A brochure is a common marketing piece that begins to require more expertise. Use InDesign to compile images, headlines, and copy across multiple pages and in a variety of custom sizes. This is no small feat and there are an infinite number or combinations. However, there are also a near infinite number of brochure templates to give your project a framework. Start by deciding on the brochure specifications — print or digital, number of pages, bound or folded, number of colours, and the ratio of images to text to white space. Select a template that matches your specs closely to eliminate as much preliminary work as possible. Be sure to use grid systems — a series of intersecting guidelines to structure content and organise graphic elements — and pay attention to contrast and scale to help establish a hierarchy that leads your reader naturally through the piece.
A landscape trifold with bold colours and images offsets the detailed copy for an eye-catching brochure. By Rayz Ong.
Similar to a brochure, but often shorter and with more visuals than copy, a flyer created in InDesign is a great way to get the word out — both online and in person — about your event, new service, or business. Simplify your need for inspiration and create consistency for your brand by using the same design elements from your brochure or other materials, but update images to convey the message at hand. Here, the headline is most important and details should be limited to essential and actionable information. Be careful to remain conservative with font selections so the reader’s focus remains on your message, rather than a distracting font choice.
5. Social Media Graphics
A picture is worth 1,000 words — and it will increase the likelihood of customer engagement on social media by 10 times. Creating images for social media can be done easily in Photoshop. Crop images to the right size, edit to get the right resolution for crispness without slowing load times, and optimise the design for responsive web sites so the visual is pleasing across varying screen sizes and orientations. You’ll frequently want to add text. Combine photos or images from Adobe Stock, text, and other artwork to create original images for your favourite social media platforms.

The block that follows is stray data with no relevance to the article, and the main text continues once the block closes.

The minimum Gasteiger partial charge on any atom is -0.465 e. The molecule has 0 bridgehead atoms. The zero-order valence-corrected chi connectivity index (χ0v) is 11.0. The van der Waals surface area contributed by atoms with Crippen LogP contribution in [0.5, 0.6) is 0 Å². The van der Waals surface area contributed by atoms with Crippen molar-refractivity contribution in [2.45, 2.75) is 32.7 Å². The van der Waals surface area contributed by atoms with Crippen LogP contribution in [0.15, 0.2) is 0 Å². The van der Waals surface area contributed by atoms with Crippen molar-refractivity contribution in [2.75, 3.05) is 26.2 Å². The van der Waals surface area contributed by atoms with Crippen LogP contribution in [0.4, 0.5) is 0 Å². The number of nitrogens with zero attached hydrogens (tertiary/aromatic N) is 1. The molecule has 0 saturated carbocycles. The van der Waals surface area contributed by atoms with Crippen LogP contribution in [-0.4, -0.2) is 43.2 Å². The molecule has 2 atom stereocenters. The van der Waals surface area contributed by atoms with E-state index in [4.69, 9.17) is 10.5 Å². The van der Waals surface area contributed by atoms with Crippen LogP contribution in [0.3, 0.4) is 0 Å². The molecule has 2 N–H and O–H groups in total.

6. Data Visualization for Infographics and Presentations
Charts and graphs are the best way to share data that supports your message. Use an Illustrator template with instructions for the simplest way forward on this project. Whether you are customising graphics for an online infographic or a big screen presentation, the number one rule is “less text.” Use headlines to identify key points and then let your design do the talking. Any details that are too small will be difficult to read in either setting. And don’t forget to use this as another opportunity for branding — use colours, fonts, and additional illustrations that match your brand identity. Add your logo. Make your data look like it came from you.
Finally, the best way to learn great design skills is to copy something good. Just like painters copying masterpieces in a museum, starting with something you love and then changing each element to make it your own will teach you to care for the details you didn’t even know were there. To learn more about making the most of your Creative Cloud subscription, take some time to learn design details with Adobe Stock’s instructional templates.